Using animated cheerleading clipart is a great way to spruce up your team's web page, turning static pages into eye-catching and fun sites for fans, students and other cheerleaders.
Which Is the Right Animated Cheerleading Clipart for You?
There are basically two ways to get animated cheerleading clipart:
- Download pre-made animations
- Create your own
Both solutions have their own advantages and disadvantages.
Finding Animations Online
Since cheerleading is so popular, it is rather easy to find animated clip art for just about anything - cheerleading included. Unfortunately, most of the free clip art sites are filled with ads, ads and more ads, and very few actual animations. Still, these sites do exist. Even the "Amazing Animations" site has actual animated gifs that can be easily inserted into a web page. There are very few actual animations compared to ads, but there are three pages of them.
Another disadvantage of the "free" sites is that the animations are usually of a very low quality. However, with a small investment - sometimes as low as a dollar - you can get some flash animations of cheer gear like megaphones. Sites such as iStockPhoto will sell you clip art that is royalty-free and sharp and professionally made.
Creating Your Own Animations
Almost all of the image editing applications such as Photoshop, ImageReady or Flash contain "simple" animation tools. However, simple is a relative term, and there is definitely a learning curve involved in using any of these programs to produce your own clip art. You could also contact your school's art department and see if there might be students who both know how to use the program and who are willing to donate time to create animations for you.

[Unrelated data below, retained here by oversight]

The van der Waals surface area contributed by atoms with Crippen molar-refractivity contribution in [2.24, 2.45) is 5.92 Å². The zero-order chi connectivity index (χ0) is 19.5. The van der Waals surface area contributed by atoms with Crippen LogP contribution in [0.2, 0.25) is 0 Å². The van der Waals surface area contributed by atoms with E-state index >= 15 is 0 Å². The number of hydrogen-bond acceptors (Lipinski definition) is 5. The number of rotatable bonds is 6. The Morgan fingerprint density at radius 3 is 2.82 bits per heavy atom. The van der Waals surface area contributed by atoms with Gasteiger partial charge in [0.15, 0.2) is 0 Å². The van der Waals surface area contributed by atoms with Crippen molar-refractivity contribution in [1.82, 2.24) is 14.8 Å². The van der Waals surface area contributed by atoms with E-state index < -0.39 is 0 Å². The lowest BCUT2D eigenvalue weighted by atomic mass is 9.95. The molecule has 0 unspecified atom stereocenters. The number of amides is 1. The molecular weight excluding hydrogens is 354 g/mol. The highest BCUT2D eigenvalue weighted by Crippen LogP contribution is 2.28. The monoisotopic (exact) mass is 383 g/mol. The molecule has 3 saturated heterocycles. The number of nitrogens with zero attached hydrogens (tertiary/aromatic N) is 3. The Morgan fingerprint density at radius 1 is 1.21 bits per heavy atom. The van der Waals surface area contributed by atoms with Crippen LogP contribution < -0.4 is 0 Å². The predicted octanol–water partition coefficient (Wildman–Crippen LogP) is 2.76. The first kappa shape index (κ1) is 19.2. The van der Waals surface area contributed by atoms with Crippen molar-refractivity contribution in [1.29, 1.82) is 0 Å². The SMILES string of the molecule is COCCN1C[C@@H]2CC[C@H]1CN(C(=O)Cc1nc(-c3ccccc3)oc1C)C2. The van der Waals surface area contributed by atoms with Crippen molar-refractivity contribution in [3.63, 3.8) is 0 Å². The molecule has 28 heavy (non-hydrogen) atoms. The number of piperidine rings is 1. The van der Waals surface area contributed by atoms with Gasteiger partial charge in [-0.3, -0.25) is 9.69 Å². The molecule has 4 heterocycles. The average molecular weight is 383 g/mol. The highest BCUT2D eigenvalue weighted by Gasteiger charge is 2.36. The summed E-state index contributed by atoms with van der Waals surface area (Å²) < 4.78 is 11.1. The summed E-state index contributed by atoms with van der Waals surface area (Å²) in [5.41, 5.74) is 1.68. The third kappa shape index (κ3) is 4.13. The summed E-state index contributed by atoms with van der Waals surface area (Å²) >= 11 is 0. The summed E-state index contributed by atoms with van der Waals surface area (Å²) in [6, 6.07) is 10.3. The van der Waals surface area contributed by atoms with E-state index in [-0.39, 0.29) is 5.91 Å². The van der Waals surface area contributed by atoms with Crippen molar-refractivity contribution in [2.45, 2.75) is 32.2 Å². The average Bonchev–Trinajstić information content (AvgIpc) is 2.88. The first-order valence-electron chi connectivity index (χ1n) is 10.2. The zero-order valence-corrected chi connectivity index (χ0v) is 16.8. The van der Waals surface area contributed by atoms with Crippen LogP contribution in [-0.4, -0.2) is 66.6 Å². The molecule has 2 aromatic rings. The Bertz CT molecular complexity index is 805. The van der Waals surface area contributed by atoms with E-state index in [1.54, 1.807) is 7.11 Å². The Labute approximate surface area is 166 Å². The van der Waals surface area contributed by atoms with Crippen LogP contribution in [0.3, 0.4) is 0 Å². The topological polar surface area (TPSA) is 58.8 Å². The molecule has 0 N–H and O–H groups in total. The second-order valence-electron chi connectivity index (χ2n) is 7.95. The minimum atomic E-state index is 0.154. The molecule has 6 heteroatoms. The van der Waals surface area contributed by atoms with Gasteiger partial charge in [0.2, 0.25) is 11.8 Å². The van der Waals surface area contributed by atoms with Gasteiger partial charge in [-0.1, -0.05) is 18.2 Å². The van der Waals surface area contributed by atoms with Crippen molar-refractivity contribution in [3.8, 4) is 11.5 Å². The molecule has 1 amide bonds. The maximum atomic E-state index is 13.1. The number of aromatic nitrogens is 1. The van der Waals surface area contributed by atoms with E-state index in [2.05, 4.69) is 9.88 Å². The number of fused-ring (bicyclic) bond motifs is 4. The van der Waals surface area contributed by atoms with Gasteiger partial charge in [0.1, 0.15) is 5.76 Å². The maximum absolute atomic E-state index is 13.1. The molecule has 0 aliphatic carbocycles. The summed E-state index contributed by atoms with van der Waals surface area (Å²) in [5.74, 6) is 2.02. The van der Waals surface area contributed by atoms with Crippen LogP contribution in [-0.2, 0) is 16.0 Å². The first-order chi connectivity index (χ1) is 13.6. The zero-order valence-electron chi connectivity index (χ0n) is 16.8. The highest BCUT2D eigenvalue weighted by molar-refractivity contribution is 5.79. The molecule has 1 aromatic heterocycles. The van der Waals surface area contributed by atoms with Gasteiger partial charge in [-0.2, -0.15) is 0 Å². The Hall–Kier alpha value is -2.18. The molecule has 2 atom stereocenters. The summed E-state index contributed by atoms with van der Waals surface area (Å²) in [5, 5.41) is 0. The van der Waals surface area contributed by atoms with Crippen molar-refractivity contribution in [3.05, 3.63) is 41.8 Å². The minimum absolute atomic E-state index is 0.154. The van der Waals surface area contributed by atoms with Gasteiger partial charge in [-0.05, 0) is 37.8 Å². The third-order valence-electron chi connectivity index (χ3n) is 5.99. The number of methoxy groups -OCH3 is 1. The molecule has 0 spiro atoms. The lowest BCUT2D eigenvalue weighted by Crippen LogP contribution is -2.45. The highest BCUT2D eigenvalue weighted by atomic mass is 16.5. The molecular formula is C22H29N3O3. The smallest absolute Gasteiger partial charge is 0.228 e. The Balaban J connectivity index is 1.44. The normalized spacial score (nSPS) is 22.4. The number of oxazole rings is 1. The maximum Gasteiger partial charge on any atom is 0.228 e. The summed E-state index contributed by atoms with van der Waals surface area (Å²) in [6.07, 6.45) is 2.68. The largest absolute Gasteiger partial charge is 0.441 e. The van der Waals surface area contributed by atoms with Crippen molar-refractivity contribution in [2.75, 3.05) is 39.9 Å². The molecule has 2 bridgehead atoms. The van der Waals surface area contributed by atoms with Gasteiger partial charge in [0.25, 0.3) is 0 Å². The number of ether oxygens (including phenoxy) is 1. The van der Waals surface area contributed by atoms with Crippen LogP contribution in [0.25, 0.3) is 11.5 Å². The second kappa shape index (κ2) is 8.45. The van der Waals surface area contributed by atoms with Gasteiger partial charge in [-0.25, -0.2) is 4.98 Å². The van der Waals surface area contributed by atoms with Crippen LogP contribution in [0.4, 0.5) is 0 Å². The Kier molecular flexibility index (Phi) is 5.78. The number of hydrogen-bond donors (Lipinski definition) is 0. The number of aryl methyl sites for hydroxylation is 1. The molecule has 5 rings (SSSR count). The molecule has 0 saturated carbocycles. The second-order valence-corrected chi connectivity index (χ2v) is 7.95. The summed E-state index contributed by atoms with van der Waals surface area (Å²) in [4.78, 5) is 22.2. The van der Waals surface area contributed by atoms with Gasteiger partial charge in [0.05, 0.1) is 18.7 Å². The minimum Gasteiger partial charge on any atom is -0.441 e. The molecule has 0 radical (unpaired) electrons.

The process of creating the frame-by-frame animation is actually fairly straightforward, and could even be done with the help of a digital camera to use your own cheerleaders in the animated clipart.
- Whatever program you use, it will probably give you a series of "frames" for your animation. You don't want the animation to be too long (at most two seconds) and so ten frames (at five frames per second) should be fine for your first animation.
- Take photos to create each step in the animation. For example, you could have one cheerleader in frame 1, and then a picture of two cheerleaders in frame 2, etc., building a pyramid or performing another stunt. Take a lot of pictures so you can choose the best ones.
- Import each photo into the frames in the right order (you may need to use the program's "help" menu to figure out how to import).
- Select "Export as Animated GIF" (or, if you're using Flash, as a Flash animation or .flv file). The .GIF format is currently the only way to show animations on almost any web page - no plugins or special browsers needed.
- Make sure the file size is small. While broadband is very common, a large animation can still slow down your web page loading for your team's fans. Animations shouldn't be more than 200kb for clipart.
- Save the file to your web server (again, you may need to use a different program or consult the help files for this part).
While this is a general guideline for creating your clip art, every program has its own specific methods. Another way to get around the burden of the learning curve and equipment costs is to use an online animation tool such as Go Animate!. These are relatively simple websites that provide free tools for creating as simple an animation as zooming text to a complicated story cartoon. Whichever method you use, remember that a little animation on your site goes a long way. Don't fill your site with lots of distracting motion. Just pick one or two good pieces of animated cheerleading clipart, and let your message speak to the people.